A Mid-South rice crop that once looked pretty in the field is getting uglier by the minute, according to rice specialists in the region.

In early October, anxiety among Mid-South rice producers was rising under the gray skies, frequent rainfall and delayed harvests that have come to characterize this growing season.

Even so, “there is still a lot of rice that is not ready yet,” said Arkansas Extension rice specialist Chuck Wilson. “We’re still waiting on that late rice, and it’s taking longer than normal to mature because it’s been so cool.

“Start to finish, the season has been one of the most unusual years I’ve ever seen,” Wilson said. “We’ve had crazy weather from beginning to end. We had floods in May, it was hot in June, and rainy in August. Seven inches of rainfall in our dry season is unusual to say the least.”

Harvest data from early-planted Arkansas rice fields has been encouraging, Wilson notes. “Some farmers have told me they’ve cut extremely good yields. On average, the rice that’s been cut to this point is good, not great. That tells me they’ve got a pretty good crop for the most part, probably better than last year.”

But getting the last of the rice from field to bin could be a challenge. “We’ve got 30 percent to 35 percent of the crop still in the field, and I really don’t think the weather is going to get better. As a matter of fact, it’s probably going to get worse within hours,” Wilson said, as yet another weather front was headed toward the Mid-South. “We’re in October. I just don’t see the hot weather we need to dry things out. I hope I’m wrong.”

Rutted fields are shaping up to be another problem. “It means it’s going to take more money to get it going again,” Wilson said. “If we can cut without rutting we’ll be a lot better off. But with fronts coming through, I’d rather cut rice that’s standing than to have to pick it up off the ground.”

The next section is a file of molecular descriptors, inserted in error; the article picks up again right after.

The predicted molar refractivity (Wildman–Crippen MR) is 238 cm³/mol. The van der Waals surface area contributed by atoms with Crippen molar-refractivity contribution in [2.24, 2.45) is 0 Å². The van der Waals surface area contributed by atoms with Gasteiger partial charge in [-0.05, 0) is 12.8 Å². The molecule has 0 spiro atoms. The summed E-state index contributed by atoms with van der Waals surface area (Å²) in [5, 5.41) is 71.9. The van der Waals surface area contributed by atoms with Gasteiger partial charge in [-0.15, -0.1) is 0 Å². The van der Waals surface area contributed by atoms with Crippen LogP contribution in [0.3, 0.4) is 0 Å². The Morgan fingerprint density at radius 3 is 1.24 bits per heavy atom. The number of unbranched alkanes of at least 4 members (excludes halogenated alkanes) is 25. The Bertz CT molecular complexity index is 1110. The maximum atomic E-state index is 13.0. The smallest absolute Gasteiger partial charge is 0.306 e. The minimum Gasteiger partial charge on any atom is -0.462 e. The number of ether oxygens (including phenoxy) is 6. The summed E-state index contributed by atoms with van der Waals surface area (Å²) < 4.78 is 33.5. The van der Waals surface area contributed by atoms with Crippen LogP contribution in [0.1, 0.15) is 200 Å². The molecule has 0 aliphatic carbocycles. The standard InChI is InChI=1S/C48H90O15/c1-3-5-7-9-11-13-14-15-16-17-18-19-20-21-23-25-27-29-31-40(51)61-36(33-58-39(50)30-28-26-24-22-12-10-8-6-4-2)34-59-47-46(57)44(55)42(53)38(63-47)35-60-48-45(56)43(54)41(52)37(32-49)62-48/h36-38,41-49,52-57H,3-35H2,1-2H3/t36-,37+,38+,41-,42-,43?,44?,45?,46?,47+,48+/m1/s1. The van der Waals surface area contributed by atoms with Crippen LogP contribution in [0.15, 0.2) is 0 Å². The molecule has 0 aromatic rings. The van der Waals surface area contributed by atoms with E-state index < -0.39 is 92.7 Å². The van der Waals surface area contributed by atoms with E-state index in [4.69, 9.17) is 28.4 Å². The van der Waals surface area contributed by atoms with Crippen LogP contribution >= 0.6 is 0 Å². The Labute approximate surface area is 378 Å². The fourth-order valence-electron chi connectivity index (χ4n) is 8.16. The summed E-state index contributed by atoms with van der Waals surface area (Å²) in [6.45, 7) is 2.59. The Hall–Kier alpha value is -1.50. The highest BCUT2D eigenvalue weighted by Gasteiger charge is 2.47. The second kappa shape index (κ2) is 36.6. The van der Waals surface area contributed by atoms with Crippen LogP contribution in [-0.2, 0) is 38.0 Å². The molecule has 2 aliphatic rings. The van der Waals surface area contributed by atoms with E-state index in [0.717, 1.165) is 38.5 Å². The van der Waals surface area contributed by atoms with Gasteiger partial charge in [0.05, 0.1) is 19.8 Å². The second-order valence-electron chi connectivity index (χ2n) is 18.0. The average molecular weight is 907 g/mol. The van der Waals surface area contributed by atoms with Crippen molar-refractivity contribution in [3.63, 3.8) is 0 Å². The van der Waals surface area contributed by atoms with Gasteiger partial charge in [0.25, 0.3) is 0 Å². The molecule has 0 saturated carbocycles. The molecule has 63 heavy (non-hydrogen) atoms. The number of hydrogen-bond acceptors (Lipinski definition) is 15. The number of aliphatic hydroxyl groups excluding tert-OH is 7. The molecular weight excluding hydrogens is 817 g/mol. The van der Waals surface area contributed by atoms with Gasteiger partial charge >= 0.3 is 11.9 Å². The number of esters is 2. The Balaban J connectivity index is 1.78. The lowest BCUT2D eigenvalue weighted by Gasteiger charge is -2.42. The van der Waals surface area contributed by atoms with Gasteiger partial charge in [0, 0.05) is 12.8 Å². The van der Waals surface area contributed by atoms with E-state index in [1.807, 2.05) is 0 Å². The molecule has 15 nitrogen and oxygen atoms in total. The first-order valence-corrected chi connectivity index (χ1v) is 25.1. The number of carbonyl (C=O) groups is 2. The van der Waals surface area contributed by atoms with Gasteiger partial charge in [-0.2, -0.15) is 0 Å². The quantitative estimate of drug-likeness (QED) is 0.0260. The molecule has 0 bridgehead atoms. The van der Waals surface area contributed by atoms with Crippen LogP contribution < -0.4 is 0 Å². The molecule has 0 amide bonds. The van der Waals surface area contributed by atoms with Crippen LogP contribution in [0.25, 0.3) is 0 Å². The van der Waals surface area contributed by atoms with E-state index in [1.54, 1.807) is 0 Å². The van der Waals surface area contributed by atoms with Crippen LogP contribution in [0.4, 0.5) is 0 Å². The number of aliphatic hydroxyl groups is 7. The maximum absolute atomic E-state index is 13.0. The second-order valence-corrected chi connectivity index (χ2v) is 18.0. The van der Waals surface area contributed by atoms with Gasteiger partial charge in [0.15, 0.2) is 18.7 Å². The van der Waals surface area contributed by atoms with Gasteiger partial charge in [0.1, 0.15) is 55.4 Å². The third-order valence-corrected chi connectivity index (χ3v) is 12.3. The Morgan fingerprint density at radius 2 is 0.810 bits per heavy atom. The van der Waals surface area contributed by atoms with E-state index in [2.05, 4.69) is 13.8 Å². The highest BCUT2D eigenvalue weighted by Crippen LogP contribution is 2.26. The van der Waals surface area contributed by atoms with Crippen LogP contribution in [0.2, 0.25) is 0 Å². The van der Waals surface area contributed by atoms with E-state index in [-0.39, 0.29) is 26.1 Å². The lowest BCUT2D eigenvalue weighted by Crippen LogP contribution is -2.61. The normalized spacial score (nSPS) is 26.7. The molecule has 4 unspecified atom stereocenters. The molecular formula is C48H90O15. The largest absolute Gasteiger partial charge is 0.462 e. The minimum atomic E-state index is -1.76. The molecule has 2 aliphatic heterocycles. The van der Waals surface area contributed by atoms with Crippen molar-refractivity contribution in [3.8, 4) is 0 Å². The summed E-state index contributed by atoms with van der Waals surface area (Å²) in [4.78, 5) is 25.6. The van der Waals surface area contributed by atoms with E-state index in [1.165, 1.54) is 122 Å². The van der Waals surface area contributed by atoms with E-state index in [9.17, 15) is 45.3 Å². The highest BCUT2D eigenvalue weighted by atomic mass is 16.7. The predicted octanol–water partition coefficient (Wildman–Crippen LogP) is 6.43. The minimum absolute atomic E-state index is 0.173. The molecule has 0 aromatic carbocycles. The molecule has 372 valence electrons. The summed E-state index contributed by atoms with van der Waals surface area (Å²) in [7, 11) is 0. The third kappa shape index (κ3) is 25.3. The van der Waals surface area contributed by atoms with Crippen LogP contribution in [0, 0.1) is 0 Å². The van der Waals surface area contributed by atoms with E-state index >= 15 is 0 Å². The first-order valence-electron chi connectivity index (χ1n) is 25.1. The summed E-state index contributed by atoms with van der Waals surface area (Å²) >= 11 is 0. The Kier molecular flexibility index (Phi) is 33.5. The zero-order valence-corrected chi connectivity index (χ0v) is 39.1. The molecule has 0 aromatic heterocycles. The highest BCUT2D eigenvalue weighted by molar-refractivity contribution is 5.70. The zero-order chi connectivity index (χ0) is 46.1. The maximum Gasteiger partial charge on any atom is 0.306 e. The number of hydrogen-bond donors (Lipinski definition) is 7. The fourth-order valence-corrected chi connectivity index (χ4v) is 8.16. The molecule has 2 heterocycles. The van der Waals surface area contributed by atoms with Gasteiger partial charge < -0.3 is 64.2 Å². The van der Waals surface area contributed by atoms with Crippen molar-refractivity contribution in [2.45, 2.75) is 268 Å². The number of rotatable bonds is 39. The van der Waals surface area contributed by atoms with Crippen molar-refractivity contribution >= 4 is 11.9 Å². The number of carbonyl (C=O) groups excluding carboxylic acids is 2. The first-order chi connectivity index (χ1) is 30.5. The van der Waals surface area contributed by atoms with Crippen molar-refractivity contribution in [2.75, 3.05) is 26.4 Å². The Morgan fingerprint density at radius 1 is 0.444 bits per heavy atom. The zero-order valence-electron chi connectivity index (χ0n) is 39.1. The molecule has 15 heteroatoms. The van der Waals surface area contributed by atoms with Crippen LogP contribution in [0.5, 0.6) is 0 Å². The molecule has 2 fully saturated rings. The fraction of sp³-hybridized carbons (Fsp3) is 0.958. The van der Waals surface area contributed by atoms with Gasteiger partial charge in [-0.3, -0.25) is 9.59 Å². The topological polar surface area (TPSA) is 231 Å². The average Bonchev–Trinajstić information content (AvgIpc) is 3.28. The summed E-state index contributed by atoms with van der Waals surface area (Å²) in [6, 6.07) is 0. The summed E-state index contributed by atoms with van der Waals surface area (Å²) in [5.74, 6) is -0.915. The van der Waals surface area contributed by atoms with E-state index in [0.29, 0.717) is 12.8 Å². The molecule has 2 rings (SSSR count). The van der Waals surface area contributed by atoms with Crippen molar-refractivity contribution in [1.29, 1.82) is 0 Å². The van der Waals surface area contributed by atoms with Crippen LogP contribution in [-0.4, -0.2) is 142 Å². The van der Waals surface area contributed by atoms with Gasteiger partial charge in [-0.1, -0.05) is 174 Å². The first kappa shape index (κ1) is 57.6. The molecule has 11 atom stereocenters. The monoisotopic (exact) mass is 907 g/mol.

Mississippi

The situation wasn’t much better in Mississippi. “It’s a hog pen right now trying to get this stuff out of the field. We’re having to take our grain carts to dry pavement to get the trucks loaded, said Nathan Buehring, Extension rice specialist for Mississippi. “We lost two or three weeks of harvest time in September, and we lost a week in October. We’re probably about 50 percent harvested. We’re going to be well into November before we get this crop out.”

On those rare occasions when the sun made an appearance, producers would cut rice for a few days before moving to soybeans as those fields dry out, “which has put our rice harvest behind. We still have a lot of rice out there to be harvested. And some of the rice that’s laid over has sprouted. And the forecasts don’t make me very optimistic.”

Rice yields “are all across the board,” said Buehring. “We’re just trying to survive right now. We sure are going to need some dry weather before planting season next year to get all these ruts out.”

Louisiana

In Louisiana, harvest delays are affecting the ratoon crop, according to Johnny Saichuk, LSU AgCenter rice specialist. “Most of the first crop is out of the field. We haven’t really started the second crop.”

While second crop acreage was “fairly decent, the crop itself doesn’t look very good at all. Everything seems to be going awfully slow.”